Seventy years after his death, Elaine became the subject of a TV documentary which paid tribute to those airmen who lost their lives in the Second World War.    She was taken to the final resting place of her father, accompanied by the TV presenter John Sergeant and her son Russell.    Elaine, who is now 80, said: “It meant so much to me because I never got to say goodbye to my dad.   That was one of the most painful things.   He was such a wonderful man.    As we stood on the jetty looking out at the lake, two rays of sunshine broke through the clouds and lit up the Lancaster like a spotlight.   It was a wonderful moment and my chance to say goodbye after all these years.    I never thought I would see this and I will never forget it.    It made me feel closer to him.”
Flt Sgt Stan Shaw with crew members
Elaine was only six when her father joined the RAF and became the rear gunner aboard Lancaster DV202.    At the grand old age of 31, Stan was a father-figure among the crew, some of whom were boys barely out of school.    She still remembers his visits home, often accompanied by three or four of his crew mates who would bring her sweets and hoist her on to their shoulders on trips to the cinema.    The last time she saw him was in August 1943. He had been given a few hours compassionate leave to visit his mother after she was discharged from hospital.    He didn’t even have time to visit Elaine’s mother and her baby sister Pam before reporting back for duty.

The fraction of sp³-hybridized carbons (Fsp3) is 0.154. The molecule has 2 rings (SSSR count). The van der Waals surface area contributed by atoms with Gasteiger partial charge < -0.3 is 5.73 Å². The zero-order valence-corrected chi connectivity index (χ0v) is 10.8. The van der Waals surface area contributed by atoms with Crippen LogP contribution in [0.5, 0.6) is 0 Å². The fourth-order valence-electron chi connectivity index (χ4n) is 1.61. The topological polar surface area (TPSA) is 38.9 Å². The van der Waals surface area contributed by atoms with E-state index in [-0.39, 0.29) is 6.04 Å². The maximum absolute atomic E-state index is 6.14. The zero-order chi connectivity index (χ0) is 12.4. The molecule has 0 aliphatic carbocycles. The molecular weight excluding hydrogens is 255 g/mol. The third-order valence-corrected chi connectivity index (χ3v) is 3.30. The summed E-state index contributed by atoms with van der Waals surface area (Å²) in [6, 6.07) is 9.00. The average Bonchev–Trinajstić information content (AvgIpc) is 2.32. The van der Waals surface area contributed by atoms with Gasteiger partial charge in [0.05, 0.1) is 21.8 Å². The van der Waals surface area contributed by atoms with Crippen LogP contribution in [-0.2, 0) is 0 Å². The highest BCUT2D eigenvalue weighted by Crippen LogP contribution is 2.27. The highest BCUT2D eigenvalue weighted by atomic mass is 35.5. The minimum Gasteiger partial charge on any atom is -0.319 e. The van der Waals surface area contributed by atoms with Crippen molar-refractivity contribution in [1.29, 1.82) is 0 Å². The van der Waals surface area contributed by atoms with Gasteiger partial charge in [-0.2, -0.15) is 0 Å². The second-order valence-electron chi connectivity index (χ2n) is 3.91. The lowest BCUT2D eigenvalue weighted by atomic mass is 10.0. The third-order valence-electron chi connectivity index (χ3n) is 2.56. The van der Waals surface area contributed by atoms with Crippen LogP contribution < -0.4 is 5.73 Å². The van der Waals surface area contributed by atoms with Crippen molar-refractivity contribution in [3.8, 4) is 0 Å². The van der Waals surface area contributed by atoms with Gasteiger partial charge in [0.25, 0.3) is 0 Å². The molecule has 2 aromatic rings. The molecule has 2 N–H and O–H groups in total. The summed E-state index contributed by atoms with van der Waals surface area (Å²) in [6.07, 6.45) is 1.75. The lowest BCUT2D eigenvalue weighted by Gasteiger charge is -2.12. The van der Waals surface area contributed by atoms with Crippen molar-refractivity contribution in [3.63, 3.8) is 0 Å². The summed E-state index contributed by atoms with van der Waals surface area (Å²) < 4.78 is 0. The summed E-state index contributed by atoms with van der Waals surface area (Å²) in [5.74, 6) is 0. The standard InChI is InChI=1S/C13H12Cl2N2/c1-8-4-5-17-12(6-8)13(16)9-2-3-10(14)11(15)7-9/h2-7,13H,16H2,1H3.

“He was worried because he had got to go and he couldn’t see my mum” said Elaine.    “I didn’t even have time to clean his buttons, which I loved to do.    I just ran to the bottom of the street and waved him off.    He asked me to give my mum his love and a kiss and to look after her, and to look after Pam.    I’ve always tried to do that for him.    I often wish I could go back in time just to see him once more.    I loved him to bits but we missed out on so much time together.    I cried quite a bit on my wedding day because he wasn’t there to walk me down the aisle.    I still remember what he looked like and he will never change; he will never get old.    I will always be proud of him, but I wish he had never gone.”